(note: After this post, I am done talking about white, fat, pasty people. My obsession was fuelled by my anger at my brother. I have to let it go.)
I've spent the last three days staring at white, fat, pasty people in Bloomington and a fourth staring at a mix of tourists and white, fat, pasty people in Chicago. On Friday, I'm renting a car and driving eight hours to Minneapolis where Jeremy has graciously offered to let me crash at his house and to give up a whole weekend to show me around. But first things first: Friday's flight:
The following was written Sunday morning
Time spent in airports seems to go by faster than time spent in any other place. Has anyone ever noticed, or is it just me? Have you ever arrived at an airport with an hour to spare and you barely have time to check in and get through security, to pee and buy a $2.75 bottle of water before they’re boarding section 1 at your gate? This always seems to be the case.
The flight to Atlanta was smooth. I sat between two men and didn’t speak to either one. Layover in Atlanta hell. I hate that fucking airport. Huge airports bother me with all their Cinnabons and Newsracks and nasty smoking lounges, tiny, glass-enclosed rooms filled with smoke and walls the color of the smokers’ faces. When I was a smoker, I looked forward to smoking lounges in general, but, in particular, I found them offensive. It seems like whoever designed the rooms designed them specifically so the smoke hangs in the air right on and above each smoker so he/she reeks of cigarette smoke the maximum amount possible upon exiting the so-called lounge. I managed to bypass the lounge near my gate with only a twinge of a craving and ordered a grilled chicken sandwich and large fries at Wendys. Starving. Took my treasure to my gate and scarfed it as fast as I could before heading to Newsrack #2,429 and buying a $2.75 bottle of water.
Gulped that down as quick as possible and boarded the plane not long after. This time, I had a window seat aboard a 10-row plane (a small small small one) next to some guy who was obscenely obese and smelled like old Fritos. While his body could have taken up more than half my space as well, he at least attempted to pack himself into as small a space as possible. The result still included me squishing myself up against the window.
Toward the end of the flight, just when I was praying for death, death almost came. The plane hit some turbulent air and we dipped and dove and swayed side to side. I didn’t cry, but I almost always do in situations such as these. It’s like I can taste death, and death is bitter - like me. But I guess a plane crash would be one of the best ways to go. As you’re on your way down, it must feel like a really long rollercoaster. That’d be cool. And once you hit, you won’t feel much for very long. Hopefully. Quick endings are always best, especially the final one.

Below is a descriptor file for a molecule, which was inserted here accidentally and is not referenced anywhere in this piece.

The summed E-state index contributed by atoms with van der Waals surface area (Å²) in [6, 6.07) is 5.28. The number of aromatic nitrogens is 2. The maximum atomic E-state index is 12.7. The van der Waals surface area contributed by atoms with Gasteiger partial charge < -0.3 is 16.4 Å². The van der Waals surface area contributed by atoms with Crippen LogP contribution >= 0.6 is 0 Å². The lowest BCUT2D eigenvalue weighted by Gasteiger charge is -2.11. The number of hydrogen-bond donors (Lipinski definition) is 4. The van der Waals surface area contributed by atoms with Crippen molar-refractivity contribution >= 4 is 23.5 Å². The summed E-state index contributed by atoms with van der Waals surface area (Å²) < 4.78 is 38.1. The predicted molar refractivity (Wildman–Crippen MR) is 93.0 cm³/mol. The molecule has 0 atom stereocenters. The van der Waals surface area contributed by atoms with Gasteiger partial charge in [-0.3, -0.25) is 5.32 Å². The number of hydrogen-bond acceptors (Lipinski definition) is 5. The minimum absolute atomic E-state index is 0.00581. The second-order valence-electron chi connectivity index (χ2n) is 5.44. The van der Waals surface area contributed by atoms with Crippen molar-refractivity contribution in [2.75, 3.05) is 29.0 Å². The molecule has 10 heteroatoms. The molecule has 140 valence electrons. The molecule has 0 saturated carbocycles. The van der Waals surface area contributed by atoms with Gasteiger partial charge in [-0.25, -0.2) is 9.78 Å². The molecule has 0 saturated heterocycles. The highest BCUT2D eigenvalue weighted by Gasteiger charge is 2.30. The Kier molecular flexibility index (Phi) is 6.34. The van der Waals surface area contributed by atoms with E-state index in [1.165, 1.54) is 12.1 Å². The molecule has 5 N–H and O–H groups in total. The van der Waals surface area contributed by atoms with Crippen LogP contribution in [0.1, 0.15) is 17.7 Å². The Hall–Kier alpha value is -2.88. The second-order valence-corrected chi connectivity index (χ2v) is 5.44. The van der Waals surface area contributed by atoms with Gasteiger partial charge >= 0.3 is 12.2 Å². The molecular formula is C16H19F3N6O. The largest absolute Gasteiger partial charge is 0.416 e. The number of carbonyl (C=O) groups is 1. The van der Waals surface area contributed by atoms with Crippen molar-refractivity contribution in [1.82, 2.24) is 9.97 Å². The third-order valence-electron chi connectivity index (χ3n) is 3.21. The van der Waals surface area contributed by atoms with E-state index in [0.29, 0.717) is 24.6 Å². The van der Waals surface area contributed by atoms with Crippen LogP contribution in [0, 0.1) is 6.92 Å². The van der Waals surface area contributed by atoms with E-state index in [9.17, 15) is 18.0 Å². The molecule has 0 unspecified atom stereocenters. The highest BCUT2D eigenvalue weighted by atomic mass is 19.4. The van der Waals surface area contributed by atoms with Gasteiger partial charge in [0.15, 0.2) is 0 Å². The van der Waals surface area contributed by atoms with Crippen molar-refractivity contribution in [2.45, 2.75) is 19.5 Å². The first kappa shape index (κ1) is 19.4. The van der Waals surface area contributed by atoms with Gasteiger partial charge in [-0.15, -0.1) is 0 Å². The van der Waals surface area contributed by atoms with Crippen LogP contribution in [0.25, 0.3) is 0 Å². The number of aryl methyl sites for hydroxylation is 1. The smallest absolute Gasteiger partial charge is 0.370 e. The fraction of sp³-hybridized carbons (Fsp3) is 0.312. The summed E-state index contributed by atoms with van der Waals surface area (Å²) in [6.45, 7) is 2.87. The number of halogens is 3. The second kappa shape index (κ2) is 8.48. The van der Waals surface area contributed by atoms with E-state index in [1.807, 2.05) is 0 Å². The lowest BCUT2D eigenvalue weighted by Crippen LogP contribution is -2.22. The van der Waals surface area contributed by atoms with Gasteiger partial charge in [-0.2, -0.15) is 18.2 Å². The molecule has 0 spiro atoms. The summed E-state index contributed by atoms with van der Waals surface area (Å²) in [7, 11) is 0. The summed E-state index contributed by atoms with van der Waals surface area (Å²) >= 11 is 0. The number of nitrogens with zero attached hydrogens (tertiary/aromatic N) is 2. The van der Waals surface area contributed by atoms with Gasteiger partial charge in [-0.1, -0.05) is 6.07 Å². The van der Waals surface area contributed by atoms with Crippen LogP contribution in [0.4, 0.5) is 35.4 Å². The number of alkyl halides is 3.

While the plane was dipping and diving, the crew (one steward. remember, small plane) turned on some overhead muzac. Some kind of Renaissance Festival version of “We Wish you a Merry Christmas” – all flutes and mandolin. I couldn’t help but sing "bring me some figgy pudding” over and over in my head. That wasn’t my choice of last music, but I guess chanting the words "figgy" and "pudding" moments before impact would be better than their alternatives: "oh fuck" and "oh shit."
As we got closer to Bloomington, the farmland appeared – a patchwork quilt of dark green, medium green, light green, black and brown. Roadways appeared exactly one square mile apart and ran north/south and east/west creating well-demarcated sections of one-square-mile slabs of land viewed clearly from above. Dark dark green rows of vegetation snaked throughout. Turns out Frito man is an ex-farmer whose daddy once also farmed the 1,000 acres 20 minutes north of Bloomington that are now his.
Farmers don't make such a good living anymore, though, he said, so he leases his land for $180 per month per acre to a single woman who farms the whole 1,000 acres herself. Apparently, the green squares mean corn. The black squares mean soybeans, and the dark dark green twisting curvatures of land indicate the presence of foliage meant to transport water from one area to the next. Hay, said Frito man, is also grown in these parts. And of the corn grown here, 80 to 90 percent of it is trucked to Texas to feed cows, pigs, chickens and other livestock. The things you can learn on a plane if you just ask.
Corn farms in Bloomington, Illinois:
I wonder what this used to be:
Note: I had a huge problem with this post involving disappearing photographs and weird text and whatever, so I had to delete the original and create a new post. Comments to the original were lost in the transfer.